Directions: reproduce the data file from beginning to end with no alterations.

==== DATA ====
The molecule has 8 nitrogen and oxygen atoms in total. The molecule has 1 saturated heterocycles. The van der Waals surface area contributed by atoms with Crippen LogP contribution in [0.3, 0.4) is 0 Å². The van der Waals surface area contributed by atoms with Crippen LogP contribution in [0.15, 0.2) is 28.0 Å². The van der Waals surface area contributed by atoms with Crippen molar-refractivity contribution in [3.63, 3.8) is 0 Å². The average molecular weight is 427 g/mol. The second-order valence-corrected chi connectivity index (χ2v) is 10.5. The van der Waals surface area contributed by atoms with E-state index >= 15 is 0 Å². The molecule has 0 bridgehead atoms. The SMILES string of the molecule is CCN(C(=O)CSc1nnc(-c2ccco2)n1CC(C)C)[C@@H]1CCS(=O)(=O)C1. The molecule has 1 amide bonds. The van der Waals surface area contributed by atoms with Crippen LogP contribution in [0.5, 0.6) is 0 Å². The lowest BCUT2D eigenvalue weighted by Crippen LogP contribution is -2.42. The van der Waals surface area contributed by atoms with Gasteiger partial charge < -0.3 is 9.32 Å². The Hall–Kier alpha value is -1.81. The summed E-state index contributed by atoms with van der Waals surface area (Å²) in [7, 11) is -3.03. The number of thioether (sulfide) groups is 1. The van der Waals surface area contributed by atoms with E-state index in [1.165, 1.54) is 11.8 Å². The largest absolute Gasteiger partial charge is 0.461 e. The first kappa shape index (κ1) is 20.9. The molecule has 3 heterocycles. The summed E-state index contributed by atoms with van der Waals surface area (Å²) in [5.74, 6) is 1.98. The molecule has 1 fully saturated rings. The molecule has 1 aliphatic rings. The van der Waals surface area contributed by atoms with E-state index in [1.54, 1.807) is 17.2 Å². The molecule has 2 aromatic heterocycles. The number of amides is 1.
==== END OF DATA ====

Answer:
The molecule has 8 nitrogen and oxygen atoms in total. The molecule has 1 saturated heterocycles. The van der Waals surface area contributed by atoms with Crippen LogP contribution in [0.3, 0.4) is 0 Å². The van der Waals surface area contributed by atoms with Crippen LogP contribution in [0.15, 0.2) is 28.0 Å². The van der Waals surface area contributed by atoms with Crippen molar-refractivity contribution in [3.63, 3.8) is 0 Å². The average molecular weight is 427 g/mol. The second-order valence-corrected chi connectivity index (χ2v) is 10.5. The van der Waals surface area contributed by atoms with E-state index >= 15 is 0 Å². The molecule has 0 bridgehead atoms. The SMILES string of the molecule is CCN(C(=O)CSc1nnc(-c2ccco2)n1CC(C)C)[C@@H]1CCS(=O)(=O)C1. The molecule has 1 amide bonds. The van der Waals surface area contributed by atoms with Crippen LogP contribution in [0.5, 0.6) is 0 Å². The lowest BCUT2D eigenvalue weighted by Crippen LogP contribution is -2.42. The van der Waals surface area contributed by atoms with Gasteiger partial charge < -0.3 is 9.32 Å². The Hall–Kier alpha value is -1.81. The summed E-state index contributed by atoms with van der Waals surface area (Å²) in [7, 11) is -3.03. The number of thioether (sulfide) groups is 1. The van der Waals surface area contributed by atoms with E-state index in [1.165, 1.54) is 11.8 Å². The largest absolute Gasteiger partial charge is 0.461 e. The first kappa shape index (κ1) is 20.9. The molecule has 3 heterocycles. The summed E-state index contributed by atoms with van der Waals surface area (Å²) in [5.74, 6) is 1.98. The molecule has 1 fully saturated rings. The molecule has 1 aliphatic rings. The van der Waals surface area contributed by atoms with E-state index in [1.54, 1.807) is 17.2 Å². The molecule has 2 aromatic heterocycles. The number of amides is 1.